The world's leading breast cancer charity will fund about the same number of Planned Parenthood affiliates this year as it did last, according to an April 12 report by The Washington Post. That news follows various accounts that giving to Komen and participation in its popular fund-raising races have declined since early February.
The latest report follows by 10 weeks Komen's tumultuous place in the spotlight of public attention over whether it would stick with its plan to defund the country's leading abortion provider. Only three days after its defunding decision went public, Komen backtracked Feb. 3 in the face of an onslaught of Planned Parenthood-fueled outrage.
Komen will fund at least 17 affiliates of the Planned Parenthood Federation of America this year, The Post reported. Last year, Komen gave money to 18 Planned Parenthood affiliates, according to an analysis by the pro-life American Life League. The total given to Planned Parenthood this year has yet to be determined, according to The Post. Last year, Komen's grants to Planned Parenthood affiliates totaled $680,000, the Associated Press reported.
Since the report of Komen's on-off defunding of Planned Parenthood, there have been reports of declines in support of the breast-cancer foundation. For instance:
-- Six of Komen's Race for the Cure fundraisers had been held since the controversy, when National Public Radio (NPR) broadcast a report March 26, and the charity acknowledged it had struggled to meet its goals in about half of the events.
-- Registration for the Komen Race for the Cure March 25 in Tucson, Ariz., fell short of 7,300 in contrast to about 10,000 participants in 2011, according to NPR. Donations totaled $585,000 toward a goal of $700,000, The Post reported.
-- The Los Angeles (Calif.) County race March 24 raised about $950,000, far short of the $1.3 million goal, according to The Chronicle of Philanthropy.
-- Komen fell from No. 2 to No. 56 in the yearly Harris Poll that ranks the "brand health" of nonprofit organizations, The Chronicle reported. The online survey was conducted in February.
While news reports have at least implied the decline is based on the reaction of pro-choice women who are disillusioned with and untrusting of Komen, pro-life blogger Jill Stanek questioned the conventional wisdom. She pointed to a report that donations to the charity increased by 100 percent in the two days after its defunding of Planned Parenthood became news.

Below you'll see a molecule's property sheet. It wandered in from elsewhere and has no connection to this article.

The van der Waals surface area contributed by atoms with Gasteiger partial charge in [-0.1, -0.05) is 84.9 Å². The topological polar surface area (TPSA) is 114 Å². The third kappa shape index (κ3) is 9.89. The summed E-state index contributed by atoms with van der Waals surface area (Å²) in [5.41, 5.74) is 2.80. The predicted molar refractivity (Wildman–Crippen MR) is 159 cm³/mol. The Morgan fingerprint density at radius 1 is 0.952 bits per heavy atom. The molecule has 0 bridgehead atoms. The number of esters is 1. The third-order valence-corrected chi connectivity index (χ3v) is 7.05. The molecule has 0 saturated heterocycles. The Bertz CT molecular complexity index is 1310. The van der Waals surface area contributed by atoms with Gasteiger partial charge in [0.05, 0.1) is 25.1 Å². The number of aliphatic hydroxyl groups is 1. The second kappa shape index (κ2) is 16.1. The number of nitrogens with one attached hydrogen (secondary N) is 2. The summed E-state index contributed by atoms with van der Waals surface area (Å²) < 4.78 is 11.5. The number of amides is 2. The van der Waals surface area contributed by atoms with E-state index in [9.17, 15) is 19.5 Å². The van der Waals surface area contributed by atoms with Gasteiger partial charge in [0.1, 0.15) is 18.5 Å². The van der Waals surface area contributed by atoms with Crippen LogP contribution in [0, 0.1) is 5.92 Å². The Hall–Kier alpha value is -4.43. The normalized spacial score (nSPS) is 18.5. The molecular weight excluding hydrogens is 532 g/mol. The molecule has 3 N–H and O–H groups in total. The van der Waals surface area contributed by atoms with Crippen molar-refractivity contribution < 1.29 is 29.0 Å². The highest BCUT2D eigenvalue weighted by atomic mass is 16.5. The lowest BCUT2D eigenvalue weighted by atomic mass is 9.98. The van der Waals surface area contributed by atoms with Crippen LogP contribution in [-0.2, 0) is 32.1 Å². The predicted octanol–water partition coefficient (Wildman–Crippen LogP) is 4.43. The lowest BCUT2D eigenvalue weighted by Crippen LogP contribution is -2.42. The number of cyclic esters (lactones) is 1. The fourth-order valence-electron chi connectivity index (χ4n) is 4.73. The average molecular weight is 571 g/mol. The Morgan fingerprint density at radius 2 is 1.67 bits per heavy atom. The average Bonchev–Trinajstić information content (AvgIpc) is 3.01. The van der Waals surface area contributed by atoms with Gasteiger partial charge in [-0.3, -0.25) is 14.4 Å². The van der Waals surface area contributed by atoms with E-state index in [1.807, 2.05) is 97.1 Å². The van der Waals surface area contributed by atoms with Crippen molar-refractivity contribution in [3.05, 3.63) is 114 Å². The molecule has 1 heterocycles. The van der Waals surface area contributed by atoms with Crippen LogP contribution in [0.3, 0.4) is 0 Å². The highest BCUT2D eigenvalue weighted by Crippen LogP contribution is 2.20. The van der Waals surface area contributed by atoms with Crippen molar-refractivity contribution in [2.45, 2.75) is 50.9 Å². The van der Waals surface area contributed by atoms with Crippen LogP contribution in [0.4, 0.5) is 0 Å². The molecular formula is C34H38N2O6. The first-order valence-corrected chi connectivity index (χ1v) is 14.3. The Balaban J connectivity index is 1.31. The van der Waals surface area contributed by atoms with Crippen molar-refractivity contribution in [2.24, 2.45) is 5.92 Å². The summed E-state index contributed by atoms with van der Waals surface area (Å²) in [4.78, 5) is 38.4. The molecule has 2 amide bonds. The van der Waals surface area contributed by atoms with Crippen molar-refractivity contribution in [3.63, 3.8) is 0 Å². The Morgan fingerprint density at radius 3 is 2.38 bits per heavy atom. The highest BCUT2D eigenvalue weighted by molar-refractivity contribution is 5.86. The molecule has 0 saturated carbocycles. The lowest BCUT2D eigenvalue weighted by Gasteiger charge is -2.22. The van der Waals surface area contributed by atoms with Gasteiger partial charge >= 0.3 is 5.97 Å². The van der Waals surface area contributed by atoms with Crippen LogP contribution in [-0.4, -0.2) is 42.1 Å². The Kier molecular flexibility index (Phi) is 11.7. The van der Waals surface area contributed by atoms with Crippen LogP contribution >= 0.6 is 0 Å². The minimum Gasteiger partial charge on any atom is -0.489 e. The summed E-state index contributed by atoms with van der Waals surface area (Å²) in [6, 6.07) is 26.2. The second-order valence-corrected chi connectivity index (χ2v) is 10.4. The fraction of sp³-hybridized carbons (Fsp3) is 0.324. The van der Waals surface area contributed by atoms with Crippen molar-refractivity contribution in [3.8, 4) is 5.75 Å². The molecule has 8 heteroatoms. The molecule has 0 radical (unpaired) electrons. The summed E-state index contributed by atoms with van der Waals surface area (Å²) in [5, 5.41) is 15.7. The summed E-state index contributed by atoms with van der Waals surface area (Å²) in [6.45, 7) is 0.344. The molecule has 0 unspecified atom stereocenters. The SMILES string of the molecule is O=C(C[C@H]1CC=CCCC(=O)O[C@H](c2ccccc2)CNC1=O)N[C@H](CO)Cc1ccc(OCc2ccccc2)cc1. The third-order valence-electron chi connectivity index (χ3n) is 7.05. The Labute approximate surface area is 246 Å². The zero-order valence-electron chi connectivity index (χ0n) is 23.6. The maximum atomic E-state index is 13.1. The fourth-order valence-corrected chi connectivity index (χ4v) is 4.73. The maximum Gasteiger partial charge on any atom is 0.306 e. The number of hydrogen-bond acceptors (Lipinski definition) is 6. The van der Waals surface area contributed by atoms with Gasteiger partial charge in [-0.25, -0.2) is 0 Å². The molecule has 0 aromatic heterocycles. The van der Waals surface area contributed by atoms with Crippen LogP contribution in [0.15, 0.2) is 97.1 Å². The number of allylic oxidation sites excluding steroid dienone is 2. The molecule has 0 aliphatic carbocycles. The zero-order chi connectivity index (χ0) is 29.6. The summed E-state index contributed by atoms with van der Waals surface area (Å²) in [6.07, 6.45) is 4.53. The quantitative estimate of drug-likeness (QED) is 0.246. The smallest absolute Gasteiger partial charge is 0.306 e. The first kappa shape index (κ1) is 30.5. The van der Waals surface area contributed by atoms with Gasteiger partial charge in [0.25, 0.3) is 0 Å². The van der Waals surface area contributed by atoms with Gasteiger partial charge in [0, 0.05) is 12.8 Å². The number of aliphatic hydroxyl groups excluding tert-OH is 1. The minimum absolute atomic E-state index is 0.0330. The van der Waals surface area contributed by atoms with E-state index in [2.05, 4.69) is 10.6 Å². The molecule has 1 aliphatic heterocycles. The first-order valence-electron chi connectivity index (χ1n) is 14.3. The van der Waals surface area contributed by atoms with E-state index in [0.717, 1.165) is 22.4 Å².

"It would have gone the other way had liberal types withdrawn enough support to make a dent," Stanek wrote March 29. "In fact, pro-lifers who had withheld from Komen started to give. And then stopped, of course. An objective would have more likely concluded Komen's new fundraising woes were due to its continued connection" to Planned Parenthood.
Komen has problems with both abortion advocates and opponents, Stanek said.
"In reality, Komen has alienated both ends of the ideological spectrum now," she wrote. "But it would have fared better sticking with pro-lifers."
Some pro-life advocates had refused before the uproar of early February to give to Komen or participate in its five-kilometer runs/walks that typically draw more than 1.6 million participants each year. Komen had defended its grants to Planned Parenthood affiliates by saying they were not for abortions but for breast screenings and breast health education. Planned Parenthood affiliates, however, do not offer mammograms, though Komen said grants to the organization may pay for mammograms at other sites.
The widespread news coverage of Komen's original decision to halt funding, the Planned Parenthood-orchestrated reaction and Komen's subsequent policy change served a couple of educational purposes for the public:
1) More Americans, including pro-life advocates, learned the breast cancer foundation gives to Planned Parenthood, increasing the likelihood pro-life support of Komen would decline further.
2) More Americans found out Planned Parenthood centers do not offer mammograms but refer women to other clinics for the screenings.
Planned Parenthood is a cultural lightning rod primarily because of its massive abortion business. Its clinics reported 329,445 abortions in 2010, which made up more than one-fourth of the lethal procedures performed in the United States for the year. Planned Parenthood compiled those kinds of statistics while it, as well as its affiliates, received $487.4 million in government grants, contracts and reimbursements in 2009-10, the most recent year for which statistics are available.
Planned Parenthood's notoriety has mounted also because of its proclivity for scandal.
An updated February report by the Alliance Defense Fund to Congress suggested 20 percent of the abortion provider's affiliates could be guilty of waste and fraud involving government funds. The report showed that audits of seven of 79 affiliates over a 14-year period found nearly $8 million of fraud, waste and abuse.
Secret investigations in recent years by pro-life organizations have uncovered Planned Parenthood workers demonstrating a willingness to aid self-professed sex traffickers whose prostitutes supposedly are in their early teens, seeking to cover up alleged child sex abuse and agreeing to receive donations designated for abortions of African-American babies.
The House of Representatives Energy and Commerce Committee is investigating Planned Parenthood. Rep. Cliff Stearns, R.-Fla., who is leading the investigation, asked Planned Parenthood President Cecile Richards in September to provide audits, documentation, policies and procedures regarding such issues as improper billing, segregation of federal funds from abortion services and reporting of suspected sex abuse and human trafficking.
Tom Strode is Washington bureau chief for Baptist Press.
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